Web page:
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Herbs, Acupuncture and Fertility

By: Kathryn Senior PhD - Updated: 9 Mar 2013 | comments*Discuss
 
Alternative Medicine Chinese Medicine

Many internet sites and ‘alternative medicine’ experts claim that Chinese medicine – herbs and acupuncture – can successfully improve fertility in couples who are experiencing problems conceiving. A new report from the British Fertility Society, however, quashes those beliefs fairly effectively. It recently announced that neither herbs used in Chinese medicine nor the practice of acupuncture can affect a couples' chances of getting pregnant, whether they are trying naturally or using some method of assisted reproduction

Considering the Evidence

The guidelines developed by the British Fertility Society were published in the academic journal, Human Fertility. In coming to their conclusions, the society looked at many published studies called randomised studies. These are considered pretty high quality as far as medical clinical trials go. The reviewers looked at how effective acupuncture and Chinese herbs were at enhancing fertility when they were taken just before fertility treatment took place. Unfortunately, there was no evidence from the clinical trials that using these alternative treatments could make any difference to a couple’s chance of conceiving.

The Acupuncture Studies

The type of study cited by the British Fertility Society is known as a meta-analysis. This means it looks at many different studies rather than just one. In this case, there were a total of only 14 clinical trials that had ever been done to investigate how couples undergoing fertility treatment fared if they had acupuncture, which is quite a low number. The trials that had been done also looked at acupuncture performed at different times – when the egg was removed, when the embryo was transferred and 2-3 days later - so it was hard to compare them directly.

Nevertheless, the effect of this popular alternative and complementary therapy was examined in terms of the subsequent birth rate, pregnancy rate and the rate at which miscarriages occurred. The data from the study groups (the couples who had the acupuncture) was compared to control couples who hadn’t had acupuncture. No significant differences were noted in any of the end points, so the British Fertility Society was forced to conclude that there was no active benefit for couples.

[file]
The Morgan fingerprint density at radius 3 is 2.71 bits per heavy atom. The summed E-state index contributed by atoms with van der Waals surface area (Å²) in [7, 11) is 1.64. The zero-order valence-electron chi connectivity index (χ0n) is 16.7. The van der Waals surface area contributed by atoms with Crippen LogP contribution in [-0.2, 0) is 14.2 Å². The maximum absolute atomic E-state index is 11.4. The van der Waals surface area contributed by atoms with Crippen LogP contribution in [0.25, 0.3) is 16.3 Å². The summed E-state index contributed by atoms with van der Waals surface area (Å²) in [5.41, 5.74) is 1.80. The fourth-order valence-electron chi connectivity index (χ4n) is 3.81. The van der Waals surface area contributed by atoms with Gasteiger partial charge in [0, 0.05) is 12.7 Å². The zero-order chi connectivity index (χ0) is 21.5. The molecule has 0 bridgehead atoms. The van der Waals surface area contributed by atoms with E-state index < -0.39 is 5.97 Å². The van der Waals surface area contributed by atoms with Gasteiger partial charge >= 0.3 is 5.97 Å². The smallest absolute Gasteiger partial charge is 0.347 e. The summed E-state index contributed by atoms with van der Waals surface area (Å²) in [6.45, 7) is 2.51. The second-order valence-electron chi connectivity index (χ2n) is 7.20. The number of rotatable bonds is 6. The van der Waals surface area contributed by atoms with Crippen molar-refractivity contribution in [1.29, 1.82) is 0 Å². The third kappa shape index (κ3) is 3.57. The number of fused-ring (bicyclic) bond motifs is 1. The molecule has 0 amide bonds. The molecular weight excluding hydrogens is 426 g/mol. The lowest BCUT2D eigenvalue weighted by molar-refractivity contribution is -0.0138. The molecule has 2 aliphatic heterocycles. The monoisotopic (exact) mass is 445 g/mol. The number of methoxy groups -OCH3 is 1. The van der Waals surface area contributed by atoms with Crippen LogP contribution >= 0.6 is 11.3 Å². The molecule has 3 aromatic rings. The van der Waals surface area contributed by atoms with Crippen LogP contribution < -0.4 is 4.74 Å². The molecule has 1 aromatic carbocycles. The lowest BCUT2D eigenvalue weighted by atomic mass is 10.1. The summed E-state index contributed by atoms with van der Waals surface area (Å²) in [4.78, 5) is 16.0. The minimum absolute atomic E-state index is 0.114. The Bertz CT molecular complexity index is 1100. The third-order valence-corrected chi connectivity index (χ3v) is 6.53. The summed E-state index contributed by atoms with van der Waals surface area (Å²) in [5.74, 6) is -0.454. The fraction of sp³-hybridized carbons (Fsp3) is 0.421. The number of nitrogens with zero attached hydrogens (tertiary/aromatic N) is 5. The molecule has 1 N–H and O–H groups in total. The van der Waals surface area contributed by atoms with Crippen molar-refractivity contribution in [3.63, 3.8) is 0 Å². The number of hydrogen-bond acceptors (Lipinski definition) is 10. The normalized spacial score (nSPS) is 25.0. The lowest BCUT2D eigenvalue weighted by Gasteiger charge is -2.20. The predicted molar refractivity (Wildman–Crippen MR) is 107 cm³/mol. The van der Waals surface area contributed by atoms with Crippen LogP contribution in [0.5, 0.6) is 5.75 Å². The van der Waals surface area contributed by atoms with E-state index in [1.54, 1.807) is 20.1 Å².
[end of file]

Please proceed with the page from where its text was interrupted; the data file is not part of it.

Neither was there any harm and the guidelines issued make this very clear. If you want to have acupuncture when you are undergoing fertility treatment, it is sensible not to put great hopes in it, but you can be confident that it won't harm your health or actually reduce your fertility in any way.

Chinese Herbs and Fertility

The use of herbs for couples who are trying to get pregnant is rather more controversial. Many herbs have been suggested as being important in conception and pregnancy and fertility, but the production of herbs is not very regulated. As a result, they can be variable in their positive effects and they can have serious side effects. Many people think that ‘natural products’ are completely safe but this is far from true. The active compounds in herbs and plants can be extremely potent and can have as many adverse effects as synthetic compound drugs. It is especially important to tell a GP if you are taking herbal remedies, as these may interfere or affect conventional drugs in ways that we don’t fully understand.

The Fertility Guidelines

Although the guidelines issued by the British Fertility Society are not very positive as far as alternative medicine goes, they do point out that one of the main problems is the lack of consistency in the design of the studies that have been done to date on acupuncture, Chinese medicine and assisted fertility. They also make the very good point that the impact of the placebo effect is not really understood and needs further study. There is growing evidence that just the time spent with a couple, or with the woman only as she is treated for fertility problems may be beneficial in inducing a relaxed state that can promote conception and pregnancy. The advantage of this personal contact and reassurance is certainly worth investigating further for its potential to help childless couples.

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